wine glasses

9 Great Places to Go Wine Tasting in London

Tasting your way through the wines of the world doesn’t necessarily mean you have to get on a plane; in fact, you can learn to fine-tune your palate right here in London.

There are several venues in the capital that hold enjoyable and social wine tasting events, giving you the chance to taste an interesting variety of local and international wines while learning a thing or two along the way.

Here are nine great places to go wine tasting in London.

1. Winemakers Club

Atmospheric and intriguing, the Winemakers Club is located within the exposed brickwork vaults of a Victorian wine cellar beneath Holborn Viaduct. Specialising in organic, biodynamic wines from small, traditional wineries around the world, the venue holds regular wine tasting events.

Guests are invited to try six to eight wines focusing on a specific theme. Tastings take place around a large communal table, and emphasis is on informal fun rather than education.

2. Cork & Bottle

Tucked away in a basement in the heart of the theatre district, the Cork & Bottle wine bar offers a fantastic menu of sharing platters and a range of fine cheeses to complement their selection of wines.

Every month they hold one or two bespoke dinner and wine tasting events hosted by winemakers and industry experts. Themes include American wines, cava and champagne tastings.

wine tasting

3. Cavas de Gaucho

As well as a host of events and special dinners, this delightful wine bar in Piccadilly holds wine tasting masterclasses focusing on their fantastic collection of wines from Argentina. The masterclasses are conducted by the head sommelier, who guides you through the carefully curated selection.

4. Vivat Bacchus

South African wine specialist, Vivat Bacchus, has two venues at Farringdon and London Bridge where they regularly host a range of enjoyable and informal wine tastings events, such as ‘winter steak reds’, wine and cheese evenings, and even a wine knowledge quiz.

5. Copa de Cava

This gorgeous, atmospheric brick-vaulted wine cellar hidden in the alleyways off St Paul’s is London’s first dedicated cava bar.  Tastings and classes feature a range of cava and other Spanish wines accompanied by delicious, authentic tapas.

wine sampling

6. Bedales of Borough

This intimate wine bar situated in the heart of Borough Market specialises in rare and unique wines.  They hold a variety of wine tasting classes including a blindfolded tasting to get all your senses working!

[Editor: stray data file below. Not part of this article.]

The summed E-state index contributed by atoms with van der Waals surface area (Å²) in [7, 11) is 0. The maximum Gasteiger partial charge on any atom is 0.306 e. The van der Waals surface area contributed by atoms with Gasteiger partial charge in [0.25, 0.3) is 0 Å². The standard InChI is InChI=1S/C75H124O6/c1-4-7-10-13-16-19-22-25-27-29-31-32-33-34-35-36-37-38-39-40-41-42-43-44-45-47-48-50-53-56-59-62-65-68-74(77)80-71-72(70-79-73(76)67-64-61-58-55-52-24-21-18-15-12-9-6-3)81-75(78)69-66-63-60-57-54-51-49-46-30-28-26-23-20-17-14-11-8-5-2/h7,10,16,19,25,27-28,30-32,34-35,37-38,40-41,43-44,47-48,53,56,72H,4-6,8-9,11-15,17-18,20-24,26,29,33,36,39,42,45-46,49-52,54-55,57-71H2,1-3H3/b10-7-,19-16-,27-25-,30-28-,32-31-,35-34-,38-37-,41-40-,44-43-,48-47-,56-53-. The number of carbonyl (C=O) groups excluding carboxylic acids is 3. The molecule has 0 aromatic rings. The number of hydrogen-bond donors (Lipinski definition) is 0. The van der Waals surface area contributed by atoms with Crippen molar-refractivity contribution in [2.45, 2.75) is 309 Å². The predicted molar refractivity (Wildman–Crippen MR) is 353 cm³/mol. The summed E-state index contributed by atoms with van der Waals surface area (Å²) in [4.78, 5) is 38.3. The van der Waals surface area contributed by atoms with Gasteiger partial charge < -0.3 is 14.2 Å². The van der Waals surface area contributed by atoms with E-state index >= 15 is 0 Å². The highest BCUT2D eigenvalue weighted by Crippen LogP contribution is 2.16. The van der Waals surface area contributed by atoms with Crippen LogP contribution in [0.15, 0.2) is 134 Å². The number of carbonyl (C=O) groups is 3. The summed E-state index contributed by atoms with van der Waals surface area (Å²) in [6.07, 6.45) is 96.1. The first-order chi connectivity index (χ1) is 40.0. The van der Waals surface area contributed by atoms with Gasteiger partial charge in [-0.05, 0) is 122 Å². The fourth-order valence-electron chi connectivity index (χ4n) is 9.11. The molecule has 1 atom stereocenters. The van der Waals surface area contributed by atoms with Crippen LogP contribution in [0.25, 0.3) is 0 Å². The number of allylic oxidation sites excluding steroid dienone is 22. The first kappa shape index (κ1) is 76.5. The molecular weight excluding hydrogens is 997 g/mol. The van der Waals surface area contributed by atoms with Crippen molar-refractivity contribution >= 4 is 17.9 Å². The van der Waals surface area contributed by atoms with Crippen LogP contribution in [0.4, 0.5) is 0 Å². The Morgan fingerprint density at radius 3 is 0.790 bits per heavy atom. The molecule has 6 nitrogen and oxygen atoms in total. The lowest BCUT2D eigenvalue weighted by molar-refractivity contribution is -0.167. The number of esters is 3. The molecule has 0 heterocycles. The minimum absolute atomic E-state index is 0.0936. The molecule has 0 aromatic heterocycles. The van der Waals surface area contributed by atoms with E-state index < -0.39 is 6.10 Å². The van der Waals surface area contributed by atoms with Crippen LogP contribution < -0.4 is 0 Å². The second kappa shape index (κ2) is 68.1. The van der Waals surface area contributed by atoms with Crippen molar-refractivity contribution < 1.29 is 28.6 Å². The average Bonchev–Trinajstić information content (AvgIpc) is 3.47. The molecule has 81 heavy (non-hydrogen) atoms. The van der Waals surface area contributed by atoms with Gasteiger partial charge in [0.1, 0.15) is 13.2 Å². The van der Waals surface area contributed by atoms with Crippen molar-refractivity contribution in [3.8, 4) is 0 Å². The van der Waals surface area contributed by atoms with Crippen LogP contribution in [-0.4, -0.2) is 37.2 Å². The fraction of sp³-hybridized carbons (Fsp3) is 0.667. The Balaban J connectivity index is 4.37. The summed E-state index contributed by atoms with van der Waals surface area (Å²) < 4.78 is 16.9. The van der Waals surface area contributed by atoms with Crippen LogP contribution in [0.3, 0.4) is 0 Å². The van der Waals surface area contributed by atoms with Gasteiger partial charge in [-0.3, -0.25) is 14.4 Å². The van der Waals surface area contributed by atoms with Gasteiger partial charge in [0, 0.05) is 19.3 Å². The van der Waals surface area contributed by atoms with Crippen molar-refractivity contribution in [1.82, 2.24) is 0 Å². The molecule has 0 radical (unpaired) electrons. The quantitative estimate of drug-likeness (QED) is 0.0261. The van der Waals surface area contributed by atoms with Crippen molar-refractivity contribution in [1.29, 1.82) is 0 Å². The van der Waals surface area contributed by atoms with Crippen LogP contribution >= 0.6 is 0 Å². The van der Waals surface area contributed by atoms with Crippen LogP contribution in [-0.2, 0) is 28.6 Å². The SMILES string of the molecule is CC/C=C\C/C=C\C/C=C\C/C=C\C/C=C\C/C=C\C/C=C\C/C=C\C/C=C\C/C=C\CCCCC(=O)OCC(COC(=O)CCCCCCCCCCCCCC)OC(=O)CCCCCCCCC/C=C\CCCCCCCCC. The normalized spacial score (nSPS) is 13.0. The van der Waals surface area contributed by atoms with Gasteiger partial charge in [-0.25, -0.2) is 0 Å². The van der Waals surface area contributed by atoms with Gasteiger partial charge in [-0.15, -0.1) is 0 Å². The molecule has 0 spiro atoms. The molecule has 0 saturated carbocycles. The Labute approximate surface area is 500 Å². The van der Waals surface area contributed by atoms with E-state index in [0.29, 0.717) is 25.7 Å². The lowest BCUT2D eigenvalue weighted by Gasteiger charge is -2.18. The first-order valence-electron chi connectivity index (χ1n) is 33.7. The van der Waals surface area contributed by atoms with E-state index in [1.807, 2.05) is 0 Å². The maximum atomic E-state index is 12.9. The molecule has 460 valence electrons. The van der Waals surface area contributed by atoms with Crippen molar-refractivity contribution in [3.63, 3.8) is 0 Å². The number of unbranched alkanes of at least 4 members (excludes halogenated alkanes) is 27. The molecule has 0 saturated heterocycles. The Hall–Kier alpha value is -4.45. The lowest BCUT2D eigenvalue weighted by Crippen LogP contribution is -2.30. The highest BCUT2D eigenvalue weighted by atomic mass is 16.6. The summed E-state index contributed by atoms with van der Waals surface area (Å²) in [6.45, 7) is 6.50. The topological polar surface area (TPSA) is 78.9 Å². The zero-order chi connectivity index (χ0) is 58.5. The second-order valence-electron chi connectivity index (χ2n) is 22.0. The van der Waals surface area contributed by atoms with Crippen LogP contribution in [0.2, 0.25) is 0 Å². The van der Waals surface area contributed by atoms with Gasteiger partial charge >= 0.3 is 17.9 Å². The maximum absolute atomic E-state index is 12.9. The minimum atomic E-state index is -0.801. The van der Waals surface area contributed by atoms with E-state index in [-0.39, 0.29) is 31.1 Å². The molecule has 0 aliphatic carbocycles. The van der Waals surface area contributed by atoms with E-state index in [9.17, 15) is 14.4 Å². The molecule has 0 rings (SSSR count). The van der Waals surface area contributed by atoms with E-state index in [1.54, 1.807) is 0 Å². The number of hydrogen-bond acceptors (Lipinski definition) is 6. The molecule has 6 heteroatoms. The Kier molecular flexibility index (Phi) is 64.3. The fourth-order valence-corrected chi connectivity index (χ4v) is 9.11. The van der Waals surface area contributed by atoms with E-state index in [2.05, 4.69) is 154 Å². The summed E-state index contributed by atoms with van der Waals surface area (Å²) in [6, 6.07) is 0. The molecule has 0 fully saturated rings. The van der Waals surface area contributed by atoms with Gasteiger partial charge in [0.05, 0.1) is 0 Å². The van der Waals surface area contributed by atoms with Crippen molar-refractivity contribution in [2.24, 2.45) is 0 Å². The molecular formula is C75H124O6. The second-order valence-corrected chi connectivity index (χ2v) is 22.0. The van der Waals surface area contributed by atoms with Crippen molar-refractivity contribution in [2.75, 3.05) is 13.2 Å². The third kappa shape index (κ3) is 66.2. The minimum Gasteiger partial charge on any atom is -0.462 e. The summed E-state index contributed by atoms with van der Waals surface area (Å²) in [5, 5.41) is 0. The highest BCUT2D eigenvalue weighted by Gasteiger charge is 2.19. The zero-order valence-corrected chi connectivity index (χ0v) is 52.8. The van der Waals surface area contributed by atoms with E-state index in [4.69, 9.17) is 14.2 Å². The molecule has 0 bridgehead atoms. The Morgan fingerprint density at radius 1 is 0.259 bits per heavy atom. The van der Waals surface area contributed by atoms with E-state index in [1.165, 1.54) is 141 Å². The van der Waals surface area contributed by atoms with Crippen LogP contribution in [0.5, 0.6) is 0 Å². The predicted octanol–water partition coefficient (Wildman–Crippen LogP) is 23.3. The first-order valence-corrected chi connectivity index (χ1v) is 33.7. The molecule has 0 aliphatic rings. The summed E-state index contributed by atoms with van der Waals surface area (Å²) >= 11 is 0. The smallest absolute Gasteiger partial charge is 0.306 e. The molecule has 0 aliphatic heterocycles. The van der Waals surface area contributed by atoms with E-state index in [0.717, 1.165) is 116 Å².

7. The Wine Tasting Shop

The ‘try before you buy’ motto of this wine shop and wine bar specialist in Balham extends to weekly wine tasting events and classes including blind tastings. Tastings are accompanied by canapés and cheeses to complement the wines.

8. Cheese at Leadenhall

Another wine tasting experience in a famous London market can be found at Cheese at Leadenhall. Their cheese and wine tasting experiences focus on pairing fine cheeses with wines, ports and sherries.

wine and cheese

9. London Cru

Finally, you can even visit a winery right here in London! London Cru in SW6 holds winery tours including tastings that are educational and fun. You can even book a ‘winemaker for the day’ course.

Our London experts can advise you on the best places for wine tasting in the capital. Contact Premium Tours today for more information on all our London tours.

windsor castle lawn

10 Interesting Facts about Windsor Castle

Situated in the county of Berkshire, just 44 miles from the centre of London, Windsor Castle is one of the most well-known and favourite royal residences of Her Majesty Queen Elizabeth II.

If you want to find out more about the oldest inhabited castle in the world, then here are 10 interesting facts about Windsor Castle you may not know.

  1. In 1066 after the Battle of Hastings, William the Conqueror built a series of fortresses to secure the city of London and keep the unruly Saxons in their place. One of these was the Tower of London; another was Windsor Castle. The castle was strategically placed to overlook the River Thames and the surrounding Windsor Forest.